Right, that’s it – I give up on the damn ripple rug thingie from last post. I simply cannot get it. The first couple of rows I was one stitch out, and I fudged it at the end, but by about row 10 I was about half a pattern repeat out, and I have no idea how that happened. I am obviously not suited to this kind of thing, so will I persist until I get it right?? No, of course not, I haven’t got time – the baby is due on Saturday and I was getting RSI from wrangling with the damn thing.
So, I have resorted to good old granny squares instead. Seeing as how I am going to be a granny, I think that is quite appropriate. Also, they are quick to do, if I make a mistake it is immediately obvious, and they grow in a satisfying little pile with seemingly little effort, unlike the other thing, which I won’t mention again.
I unexpectedly spent the weekend at a workshop with the lovely Beth Miller
. I signed up through Canberra Quilters at the beginning of the year, on a whim, then forgot about it. I heard that the class was full and there was a waiting list, and as I didn’t hear anything, I assumed that I had missed out and was on the wait list. Then I got a phone call at lunchtime on Saturday from the convener asking me where I was! The confirmation and class supply list went astray somewhere in the mail – good old Australia Post. Anyway, the class was being held in a hall not far from where I live, so I hopped in the car and went to see what was going on.
We were doing the landscape class
which was great fun. Here is my little piece – it needs the shadow for the big tree plus stitching of course to integrate that grass in the foreground.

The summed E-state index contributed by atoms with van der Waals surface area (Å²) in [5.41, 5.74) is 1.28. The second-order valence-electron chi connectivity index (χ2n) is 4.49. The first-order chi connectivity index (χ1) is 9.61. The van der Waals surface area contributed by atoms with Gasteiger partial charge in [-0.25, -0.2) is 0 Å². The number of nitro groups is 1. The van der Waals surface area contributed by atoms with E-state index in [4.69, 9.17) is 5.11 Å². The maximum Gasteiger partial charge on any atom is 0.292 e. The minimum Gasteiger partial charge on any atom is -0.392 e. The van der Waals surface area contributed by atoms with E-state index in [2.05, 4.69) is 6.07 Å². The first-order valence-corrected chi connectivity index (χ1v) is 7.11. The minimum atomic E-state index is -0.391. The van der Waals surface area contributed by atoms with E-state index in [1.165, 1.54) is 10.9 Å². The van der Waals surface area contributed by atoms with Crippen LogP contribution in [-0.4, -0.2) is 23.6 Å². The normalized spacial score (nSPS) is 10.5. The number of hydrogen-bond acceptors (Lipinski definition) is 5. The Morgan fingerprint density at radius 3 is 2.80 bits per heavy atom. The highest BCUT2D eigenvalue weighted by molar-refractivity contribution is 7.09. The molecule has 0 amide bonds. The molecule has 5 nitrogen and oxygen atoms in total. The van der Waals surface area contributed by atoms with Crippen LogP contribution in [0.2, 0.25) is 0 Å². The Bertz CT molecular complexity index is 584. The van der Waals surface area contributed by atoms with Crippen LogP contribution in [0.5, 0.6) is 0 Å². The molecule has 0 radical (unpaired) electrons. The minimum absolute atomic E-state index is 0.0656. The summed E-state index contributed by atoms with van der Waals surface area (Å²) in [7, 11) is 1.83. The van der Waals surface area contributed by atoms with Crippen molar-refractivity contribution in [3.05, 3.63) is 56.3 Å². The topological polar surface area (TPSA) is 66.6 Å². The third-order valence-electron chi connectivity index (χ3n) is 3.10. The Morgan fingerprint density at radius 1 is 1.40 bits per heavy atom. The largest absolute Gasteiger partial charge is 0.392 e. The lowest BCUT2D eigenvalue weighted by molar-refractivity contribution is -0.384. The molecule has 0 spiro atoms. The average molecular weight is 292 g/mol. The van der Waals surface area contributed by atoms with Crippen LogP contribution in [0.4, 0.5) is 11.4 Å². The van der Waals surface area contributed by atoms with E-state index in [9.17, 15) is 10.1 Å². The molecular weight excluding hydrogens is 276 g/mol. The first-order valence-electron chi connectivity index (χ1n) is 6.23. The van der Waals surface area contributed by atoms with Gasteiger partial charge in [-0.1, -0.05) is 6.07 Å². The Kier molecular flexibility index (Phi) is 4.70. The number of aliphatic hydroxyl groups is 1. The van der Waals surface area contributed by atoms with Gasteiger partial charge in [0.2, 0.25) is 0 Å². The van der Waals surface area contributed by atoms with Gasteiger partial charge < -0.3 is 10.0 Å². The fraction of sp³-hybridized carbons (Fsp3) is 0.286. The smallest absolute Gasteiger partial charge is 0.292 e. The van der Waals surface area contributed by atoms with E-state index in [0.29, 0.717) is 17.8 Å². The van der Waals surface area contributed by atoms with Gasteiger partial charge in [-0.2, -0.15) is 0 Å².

Beth is the most amazingly generous teacher. She let everyone handle and photograph her quilts and seeing some of her famous quilts close up was a delight – especially her famous image of the swagman – it is all done in quite heavy wools, and hand quilted – amazing!
She had a couple of pieces of wonderful rust dyed fabrics which she had heavily stitched
She also put me onto a wonderful fabric paint that doesn’t change the hand of the fabric – Hi Strike – I am going to give it a go.
We also had a discussion on the the health and safety risks involved in some textile work, in particular, the vexed question of how to neutralise bleached fabric. There are a number of sources which say to use vinegar to neutralise. However there are others
– somewhat more authoratative in my view – which say absolutely not.
Even bleach alone is not as benign as many people think. Just because we all have it in our homes doesn’t mean it is safe or harmless. If you are going to bleach fabric, especially if you plan on spraying it about, please take the time to research the risks and the best way to mitigate those risks. And don’t think one of those white dust mask things from the hardware store will do when it says to use a mask. Those are only intended to stop particles of dust etc from entering, anything that produces fumes needs a far more serious mask with filters appropriate to the chemicals being used.
Okay, here endeth the lesson – just don’t take risks with your health for the sake of your art.